Whatever happened to those “Be nice to Opera” hacks? after Opera fixed themselves.

    I don’t see any problem. IE5/5.5/6 will continue to require hacks; IE7 may require a new set of hacks. It seems to be a tempest in a kaffecup, all of this IE7 fixes versus stytle sheets.

    I’ll wait.

  19. January 5, 2006 by Eli Simpson

    How is using conditional comments exploiting a bug in the HTML parser? Conditional comments is an IE feature, documented extensively and will never be “fixed”. Not sure what Anne means here…

  20. January 5, 2006 by Roger Johansson (Author comment)

    Anne: Maybe I’m missing something, but I thought Conditional Comments were something that Microsoft implemented in IE. In what way are they a bug in the HTML parser?

    Woolly: Compensating for the box model is only necessary for IE 5.x (unless you force IE 6 to use quirks mode).

    Tommy: Problems may occur if the * html parsing bug is fixed but the CSS rendering bugs are not. And if you read John Gallant’s article, that may actually be the case.

    Anyway, I’m not doing anything until IE 7 is available.

  21. January 5, 2006 by Matt G

    I honestly don’t understand the hate towards conditional comments. The main arguments against them that I see include a) that they are proprietary html and not part of any spec, b) that information inside comments should not be parsed and c) it means creating another stylesheet.

    So what?

    a) Why do they have to be part of any open spec when they are IE specific? It isn’t something that all browsers should implement, so of course it isn’t going to exist in any spec except Microsoft’s.

    b) True, but conditional comments move outside the strict definition of a “comment” anyway. They are easily visually identified in the markup due to the [if IE] part of the tag, and the comment aspect keeps it from being parsed by any other browser. It’s incorrect from a traditional programming point of view, but it isn’t as if IE is parsing all comments in this way. The conditional comment is syntactically removed enough from standard comments that it should be considered an IE feature rather than a breed of IE commenting.

    c) Don’t be lazy. Seperating hacks out of a valid stylesheet is the ideal way of working. Sprinkling IE specific * hacks, voice family hacks, underscore hacks, zoom hacks, band-pass filters etc throughout a stylesheet that gets sent to every browser is sloppy and inefficient. Don’t want to link these files on every page? Learn to use server side includes.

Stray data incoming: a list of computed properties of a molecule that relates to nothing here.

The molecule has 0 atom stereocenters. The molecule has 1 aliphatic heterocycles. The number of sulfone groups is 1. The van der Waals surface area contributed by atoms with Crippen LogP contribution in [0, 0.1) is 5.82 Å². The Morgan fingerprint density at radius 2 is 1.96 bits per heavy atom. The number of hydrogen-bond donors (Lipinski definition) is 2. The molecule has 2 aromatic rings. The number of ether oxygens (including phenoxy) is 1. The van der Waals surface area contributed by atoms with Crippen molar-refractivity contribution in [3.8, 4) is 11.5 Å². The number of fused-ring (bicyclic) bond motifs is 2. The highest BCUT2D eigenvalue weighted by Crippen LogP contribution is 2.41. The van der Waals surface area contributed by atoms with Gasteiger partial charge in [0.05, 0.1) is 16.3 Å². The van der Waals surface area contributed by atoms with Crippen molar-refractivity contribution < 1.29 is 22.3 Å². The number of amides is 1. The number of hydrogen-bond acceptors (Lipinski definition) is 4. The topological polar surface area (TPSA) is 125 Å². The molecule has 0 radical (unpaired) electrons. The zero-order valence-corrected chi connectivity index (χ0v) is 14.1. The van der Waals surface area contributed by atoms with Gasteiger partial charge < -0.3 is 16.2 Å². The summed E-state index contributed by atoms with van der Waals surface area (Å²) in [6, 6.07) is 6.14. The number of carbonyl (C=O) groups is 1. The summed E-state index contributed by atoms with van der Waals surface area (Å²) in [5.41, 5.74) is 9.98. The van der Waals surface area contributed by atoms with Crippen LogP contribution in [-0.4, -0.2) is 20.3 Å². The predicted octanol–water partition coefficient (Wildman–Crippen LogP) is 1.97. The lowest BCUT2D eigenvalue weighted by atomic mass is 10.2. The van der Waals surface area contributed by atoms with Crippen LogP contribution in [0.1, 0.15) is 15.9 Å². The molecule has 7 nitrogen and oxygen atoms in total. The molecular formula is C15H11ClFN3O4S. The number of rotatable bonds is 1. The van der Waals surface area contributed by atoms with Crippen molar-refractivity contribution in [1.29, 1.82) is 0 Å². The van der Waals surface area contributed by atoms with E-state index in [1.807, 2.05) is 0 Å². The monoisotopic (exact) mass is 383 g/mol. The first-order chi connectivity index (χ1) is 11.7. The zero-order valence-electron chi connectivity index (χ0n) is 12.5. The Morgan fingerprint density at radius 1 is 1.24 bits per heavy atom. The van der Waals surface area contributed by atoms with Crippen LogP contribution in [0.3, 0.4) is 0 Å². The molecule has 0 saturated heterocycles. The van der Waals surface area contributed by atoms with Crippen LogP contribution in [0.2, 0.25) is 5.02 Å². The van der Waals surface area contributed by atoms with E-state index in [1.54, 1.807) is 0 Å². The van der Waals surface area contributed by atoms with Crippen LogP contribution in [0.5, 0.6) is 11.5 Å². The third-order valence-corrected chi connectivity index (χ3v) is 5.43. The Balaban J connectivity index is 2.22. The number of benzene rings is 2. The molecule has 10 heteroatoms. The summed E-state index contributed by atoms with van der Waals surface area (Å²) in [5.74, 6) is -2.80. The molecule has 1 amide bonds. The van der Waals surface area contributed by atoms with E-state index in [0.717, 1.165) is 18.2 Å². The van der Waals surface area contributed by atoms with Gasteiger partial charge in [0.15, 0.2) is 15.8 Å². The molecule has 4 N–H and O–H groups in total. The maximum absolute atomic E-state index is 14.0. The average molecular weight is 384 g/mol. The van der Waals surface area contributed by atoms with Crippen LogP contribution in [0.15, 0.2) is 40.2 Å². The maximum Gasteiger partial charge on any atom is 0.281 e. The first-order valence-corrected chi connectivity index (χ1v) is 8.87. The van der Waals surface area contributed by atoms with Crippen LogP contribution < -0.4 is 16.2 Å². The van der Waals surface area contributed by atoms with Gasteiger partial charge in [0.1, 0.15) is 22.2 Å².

MS have given us a method of targeting each individual version of IE/Win that works all the way back to version 4. Widespread use of vendor-specific CSS selectors is still a way off. IE7 will present a whole new bag of problems when we find out what has and hasn’t been fixed - with the added disadvantage of losing one of the easiest and most widely used hacks - but conditional comments can still be used to target it and send an IE7 specific stylesheet.

    Long criticism short: why is this still even being debated?

  22. …since Microsoft are also saying they will fix a lot of rendering problems related to CSS in IE 7 there is a reasonable chance that the problems that caused developers to use the * html hack have also been fixed.

    Wow, that’s a pretty extreme level of faith to put in the company that gave us IE6.

    I use the Tan hack to feed a few rules to IE6 when all else fails. I do not accept the idea that using the hack makes me a bad developer, nor do I accept that using MS’s preferred hack is any better. Nor for that matter do I accept being told what to do by the company that created the problem in the first place.

    If MS wanted to make up a new system (again) then they could at least have made it a CSS comment hack so it could be retrofitted on existing sites without editing every single damn file (which you’d still have to do to use SSIs, so people can quit acting like SSIs magically appear without any work).

    Besides any of that….. why is anyone acting like the IE team really care what we want? They’ve made a decision and we can wail and gnash our teeth all day and they’re not going to change their minds.

  23. Considering the Tan hack was about as unhackish as a CSS hack goes I though it was a shame they removed it.